I wondered if it was supposed to be Nick Cave because of the context. I think I've probably mentioned that my daughter saw him praying in St. Louis Cathedral in NOLA once. It made me curious about him.


Stu...I know I've seen Faraway, So Close...but I have no memory of it! I don't know if that is indicative of the film or me, though.

I have a friend for ranks Wings of Desire among his favourite films; I know it is a film that makes a very strong appeal to some, and I don't think I've ever heard the reasons for that appeal better expressed than in this little essay. Thanks so much.

I saw it myself a few years ago, and while I enjoyed it, I found it rather puzzling. The appearances of Peter Falk and Nick Cave, both playing themselves, was part of that confusion, and probably I was just not in the right frame of mind for such a subdued, meditative film. (But I was alive! I must insist on that.)Reading this makes me want to see it again.

I also feel like contributions of this quality are setting the bar high for the rest of us. My piece on The Tree of Life is getting harder and harder to tackle!

Craig...I almost chose Tree of Life instead of Wings of Desire

"I have a friend for ranks Wings of Desire among his favourite films"

That reminds me: an interesting thing to do sometime might be for everyone to list their top five all-time favorite films with a couple or three sentences as to why.

The first sentence of mine would be a discussion of why I couldn't limit it to five.

Did we never do this? Of course, it would gone if we did.


The reason I think we might have is that I seem to remember questions like, "Can we count something like the Jeremy Irons Brideshead Revisited, or does it just have to be movies?" and "Can we chose all 3 LotR movies as one?" Like anyone would ask the latter.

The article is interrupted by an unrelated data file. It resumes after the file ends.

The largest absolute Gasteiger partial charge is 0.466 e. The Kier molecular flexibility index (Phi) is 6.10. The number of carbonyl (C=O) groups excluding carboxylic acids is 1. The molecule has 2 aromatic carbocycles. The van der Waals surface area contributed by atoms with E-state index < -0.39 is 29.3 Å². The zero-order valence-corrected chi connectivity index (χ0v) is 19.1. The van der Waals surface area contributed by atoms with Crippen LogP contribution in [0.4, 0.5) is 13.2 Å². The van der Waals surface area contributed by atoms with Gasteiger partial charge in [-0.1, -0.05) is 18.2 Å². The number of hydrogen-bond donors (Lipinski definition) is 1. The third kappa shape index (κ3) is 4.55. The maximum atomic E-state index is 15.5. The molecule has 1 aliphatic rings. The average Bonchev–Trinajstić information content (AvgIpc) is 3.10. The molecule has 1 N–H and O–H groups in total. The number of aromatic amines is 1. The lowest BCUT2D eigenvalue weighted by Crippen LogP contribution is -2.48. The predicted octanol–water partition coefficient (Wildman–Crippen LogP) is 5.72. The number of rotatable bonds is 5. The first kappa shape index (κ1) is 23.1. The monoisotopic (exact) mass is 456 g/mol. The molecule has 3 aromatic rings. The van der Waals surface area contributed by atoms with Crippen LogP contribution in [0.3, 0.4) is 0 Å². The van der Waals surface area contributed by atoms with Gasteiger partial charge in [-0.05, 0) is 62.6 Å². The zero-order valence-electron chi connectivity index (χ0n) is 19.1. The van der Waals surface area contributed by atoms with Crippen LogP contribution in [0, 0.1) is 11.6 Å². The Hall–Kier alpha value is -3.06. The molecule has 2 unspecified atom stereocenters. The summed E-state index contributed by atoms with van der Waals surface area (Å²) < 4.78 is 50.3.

Maybe we did and I just don't remember!

Well, if we did, we've all seen a lot of movies since then.


I don't think there was a blog post that included lists of that sort, but we may have done it in comments.

How about if we do that at the end of the 52? Maybe post it on New Year's Day 2017. (2017?!?) You could send me your list anytime, but I'm pretty sure that by the end of this year I'll have seen at least several movies that are highly recommended by y'all that I wouldn't have seen otherwise, and that could affect the list.

Actually that's already happened. I'm not sure I would have revisited Seven Samurai now if Rob hadn't been talking about Kurosawa.

We did do our favourite films once. I remember that I put The English Patient on mine, which earned a rebuke from Janet. 8-)

I've seen a lot of films since then, and I wouldn't put it on my list anymore.

I'm so bad.

You keep us on the straight and narrow ;-)

That does ring a bell (about The English Patient).

It rang a bell with me too, but Google didn't bring up the comments. Could it be so long ago already?